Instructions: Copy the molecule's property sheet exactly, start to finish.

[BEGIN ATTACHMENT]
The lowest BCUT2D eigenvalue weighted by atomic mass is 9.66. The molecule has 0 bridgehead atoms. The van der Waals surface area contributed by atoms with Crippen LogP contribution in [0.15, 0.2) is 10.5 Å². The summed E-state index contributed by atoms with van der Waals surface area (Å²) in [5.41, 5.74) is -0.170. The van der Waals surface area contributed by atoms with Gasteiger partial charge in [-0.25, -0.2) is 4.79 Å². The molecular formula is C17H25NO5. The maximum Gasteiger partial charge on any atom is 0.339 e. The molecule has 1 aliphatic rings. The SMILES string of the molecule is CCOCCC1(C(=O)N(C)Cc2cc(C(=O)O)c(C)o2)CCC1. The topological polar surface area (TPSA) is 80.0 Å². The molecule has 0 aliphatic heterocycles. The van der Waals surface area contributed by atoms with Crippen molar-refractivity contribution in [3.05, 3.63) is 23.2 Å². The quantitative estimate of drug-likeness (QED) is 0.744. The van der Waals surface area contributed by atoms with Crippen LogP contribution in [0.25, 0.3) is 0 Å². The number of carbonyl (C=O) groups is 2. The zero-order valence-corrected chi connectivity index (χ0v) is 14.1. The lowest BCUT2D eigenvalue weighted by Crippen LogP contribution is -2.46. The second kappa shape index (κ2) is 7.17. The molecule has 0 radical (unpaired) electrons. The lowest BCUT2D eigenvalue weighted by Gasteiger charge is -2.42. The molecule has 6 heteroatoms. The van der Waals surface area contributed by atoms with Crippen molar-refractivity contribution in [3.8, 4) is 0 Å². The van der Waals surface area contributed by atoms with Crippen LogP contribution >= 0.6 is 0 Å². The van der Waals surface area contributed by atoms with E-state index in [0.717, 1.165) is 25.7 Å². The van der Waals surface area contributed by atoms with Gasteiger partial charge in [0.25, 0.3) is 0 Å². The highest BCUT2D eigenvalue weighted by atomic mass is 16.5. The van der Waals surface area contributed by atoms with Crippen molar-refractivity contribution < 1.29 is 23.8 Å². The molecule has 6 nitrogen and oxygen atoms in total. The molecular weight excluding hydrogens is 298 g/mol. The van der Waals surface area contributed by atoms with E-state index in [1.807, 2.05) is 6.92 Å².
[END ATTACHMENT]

The lowest BCUT2D eigenvalue weighted by atomic mass is 9.66. The molecule has 0 bridgehead atoms. The van der Waals surface area contributed by atoms with Crippen LogP contribution in [0.15, 0.2) is 10.5 Å². The summed E-state index contributed by atoms with van der Waals surface area (Å²) in [5.41, 5.74) is -0.170. The van der Waals surface area contributed by atoms with Gasteiger partial charge in [-0.25, -0.2) is 4.79 Å². The molecular formula is C17H25NO5. The maximum Gasteiger partial charge on any atom is 0.339 e. The molecule has 1 aliphatic rings. The SMILES string of the molecule is CCOCCC1(C(=O)N(C)Cc2cc(C(=O)O)c(C)o2)CCC1. The topological polar surface area (TPSA) is 80.0 Å². The molecule has 0 aliphatic heterocycles. The van der Waals surface area contributed by atoms with Crippen molar-refractivity contribution in [3.05, 3.63) is 23.2 Å². The quantitative estimate of drug-likeness (QED) is 0.744. The van der Waals surface area contributed by atoms with Crippen LogP contribution in [0.25, 0.3) is 0 Å². The number of carbonyl (C=O) groups is 2. The zero-order valence-corrected chi connectivity index (χ0v) is 14.1. The lowest BCUT2D eigenvalue weighted by Crippen LogP contribution is -2.46. The second kappa shape index (κ2) is 7.17. The molecule has 0 radical (unpaired) electrons. The lowest BCUT2D eigenvalue weighted by Gasteiger charge is -2.42. The molecule has 6 heteroatoms. The van der Waals surface area contributed by atoms with Crippen molar-refractivity contribution in [3.8, 4) is 0 Å². The van der Waals surface area contributed by atoms with Crippen LogP contribution >= 0.6 is 0 Å². The van der Waals surface area contributed by atoms with E-state index in [0.717, 1.165) is 25.7 Å². The van der Waals surface area contributed by atoms with Gasteiger partial charge in [0.25, 0.3) is 0 Å². The highest BCUT2D eigenvalue weighted by atomic mass is 16.5. The van der Waals surface area contributed by atoms with Crippen molar-refractivity contribution < 1.29 is 23.8 Å². The molecule has 6 nitrogen and oxygen atoms in total. The molecular weight excluding hydrogens is 298 g/mol. The van der Waals surface area contributed by atoms with E-state index in [1.807, 2.05) is 6.92 Å².